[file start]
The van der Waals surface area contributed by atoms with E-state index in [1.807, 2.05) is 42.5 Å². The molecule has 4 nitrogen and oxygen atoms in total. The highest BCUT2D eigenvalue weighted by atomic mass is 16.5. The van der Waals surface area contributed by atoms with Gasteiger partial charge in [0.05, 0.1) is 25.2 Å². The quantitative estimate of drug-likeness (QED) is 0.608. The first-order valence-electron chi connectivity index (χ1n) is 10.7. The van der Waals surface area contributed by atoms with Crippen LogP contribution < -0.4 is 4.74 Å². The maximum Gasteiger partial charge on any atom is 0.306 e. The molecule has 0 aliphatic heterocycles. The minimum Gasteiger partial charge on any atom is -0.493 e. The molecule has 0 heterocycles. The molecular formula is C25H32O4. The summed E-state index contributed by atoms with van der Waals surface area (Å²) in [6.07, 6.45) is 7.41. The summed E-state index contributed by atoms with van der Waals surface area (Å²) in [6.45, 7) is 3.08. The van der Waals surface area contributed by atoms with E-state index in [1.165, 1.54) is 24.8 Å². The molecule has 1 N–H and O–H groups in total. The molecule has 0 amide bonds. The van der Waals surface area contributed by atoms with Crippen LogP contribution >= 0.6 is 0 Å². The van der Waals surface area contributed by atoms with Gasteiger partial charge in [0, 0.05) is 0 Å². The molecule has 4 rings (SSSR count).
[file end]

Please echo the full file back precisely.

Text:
The van der Waals surface area contributed by atoms with E-state index in [1.807, 2.05) is 42.5 Å². The molecule has 4 nitrogen and oxygen atoms in total. The highest BCUT2D eigenvalue weighted by atomic mass is 16.5. The van der Waals surface area contributed by atoms with Gasteiger partial charge in [0.05, 0.1) is 25.2 Å². The quantitative estimate of drug-likeness (QED) is 0.608. The first-order valence-electron chi connectivity index (χ1n) is 10.7. The van der Waals surface area contributed by atoms with Crippen LogP contribution < -0.4 is 4.74 Å². The maximum Gasteiger partial charge on any atom is 0.306 e. The molecule has 0 aliphatic heterocycles. The minimum Gasteiger partial charge on any atom is -0.493 e. The molecule has 0 heterocycles. The molecular formula is C25H32O4. The summed E-state index contributed by atoms with van der Waals surface area (Å²) in [6.07, 6.45) is 7.41. The summed E-state index contributed by atoms with van der Waals surface area (Å²) in [6.45, 7) is 3.08. The van der Waals surface area contributed by atoms with E-state index in [1.165, 1.54) is 24.8 Å². The molecule has 1 N–H and O–H groups in total. The molecule has 0 amide bonds. The van der Waals surface area contributed by atoms with Crippen LogP contribution >= 0.6 is 0 Å². The van der Waals surface area contributed by atoms with Gasteiger partial charge in [0, 0.05) is 0 Å². The molecule has 4 rings (SSSR count).